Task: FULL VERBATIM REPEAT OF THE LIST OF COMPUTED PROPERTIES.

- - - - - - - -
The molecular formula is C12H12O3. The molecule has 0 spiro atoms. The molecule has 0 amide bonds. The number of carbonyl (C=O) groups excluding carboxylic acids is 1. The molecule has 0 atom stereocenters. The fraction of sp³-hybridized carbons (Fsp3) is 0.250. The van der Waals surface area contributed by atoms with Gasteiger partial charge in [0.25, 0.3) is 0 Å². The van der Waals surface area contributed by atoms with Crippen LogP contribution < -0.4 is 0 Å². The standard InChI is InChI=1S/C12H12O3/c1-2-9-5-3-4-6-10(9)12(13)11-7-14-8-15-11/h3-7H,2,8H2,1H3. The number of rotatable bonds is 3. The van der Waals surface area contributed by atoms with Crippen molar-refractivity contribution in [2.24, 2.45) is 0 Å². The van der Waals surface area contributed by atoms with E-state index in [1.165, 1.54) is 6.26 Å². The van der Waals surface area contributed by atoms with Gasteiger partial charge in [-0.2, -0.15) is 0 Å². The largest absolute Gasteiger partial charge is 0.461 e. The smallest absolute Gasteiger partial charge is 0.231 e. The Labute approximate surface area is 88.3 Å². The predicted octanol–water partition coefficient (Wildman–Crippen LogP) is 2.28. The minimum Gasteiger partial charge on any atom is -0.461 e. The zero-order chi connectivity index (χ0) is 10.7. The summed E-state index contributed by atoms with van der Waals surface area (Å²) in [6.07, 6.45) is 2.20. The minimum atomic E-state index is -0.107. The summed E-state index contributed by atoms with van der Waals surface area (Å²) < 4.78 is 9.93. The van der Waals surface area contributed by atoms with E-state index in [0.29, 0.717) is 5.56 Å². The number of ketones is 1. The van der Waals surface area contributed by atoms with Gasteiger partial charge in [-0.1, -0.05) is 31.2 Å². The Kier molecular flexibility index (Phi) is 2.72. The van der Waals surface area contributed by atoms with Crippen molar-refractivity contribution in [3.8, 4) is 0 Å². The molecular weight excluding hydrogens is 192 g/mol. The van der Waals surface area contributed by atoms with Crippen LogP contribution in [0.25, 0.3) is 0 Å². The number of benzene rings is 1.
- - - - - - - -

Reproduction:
The molecular formula is C12H12O3. The molecule has 0 spiro atoms. The molecule has 0 amide bonds. The number of carbonyl (C=O) groups excluding carboxylic acids is 1. The molecule has 0 atom stereocenters. The fraction of sp³-hybridized carbons (Fsp3) is 0.250. The van der Waals surface area contributed by atoms with Gasteiger partial charge in [0.25, 0.3) is 0 Å². The van der Waals surface area contributed by atoms with Crippen LogP contribution < -0.4 is 0 Å². The standard InChI is InChI=1S/C12H12O3/c1-2-9-5-3-4-6-10(9)12(13)11-7-14-8-15-11/h3-7H,2,8H2,1H3. The number of rotatable bonds is 3. The van der Waals surface area contributed by atoms with Crippen molar-refractivity contribution in [2.24, 2.45) is 0 Å². The van der Waals surface area contributed by atoms with E-state index in [1.165, 1.54) is 6.26 Å². The van der Waals surface area contributed by atoms with Gasteiger partial charge in [-0.2, -0.15) is 0 Å². The largest absolute Gasteiger partial charge is 0.461 e. The smallest absolute Gasteiger partial charge is 0.231 e. The Labute approximate surface area is 88.3 Å². The predicted octanol–water partition coefficient (Wildman–Crippen LogP) is 2.28. The minimum Gasteiger partial charge on any atom is -0.461 e. The zero-order chi connectivity index (χ0) is 10.7. The summed E-state index contributed by atoms with van der Waals surface area (Å²) in [6.07, 6.45) is 2.20. The minimum atomic E-state index is -0.107. The summed E-state index contributed by atoms with van der Waals surface area (Å²) < 4.78 is 9.93. The van der Waals surface area contributed by atoms with E-state index in [0.29, 0.717) is 5.56 Å². The number of ketones is 1. The van der Waals surface area contributed by atoms with Gasteiger partial charge in [-0.1, -0.05) is 31.2 Å². The Kier molecular flexibility index (Phi) is 2.72. The van der Waals surface area contributed by atoms with Crippen molar-refractivity contribution in [3.8, 4) is 0 Å². The molecular weight excluding hydrogens is 192 g/mol. The van der Waals surface area contributed by atoms with Crippen LogP contribution in [0.25, 0.3) is 0 Å². The number of benzene rings is 1.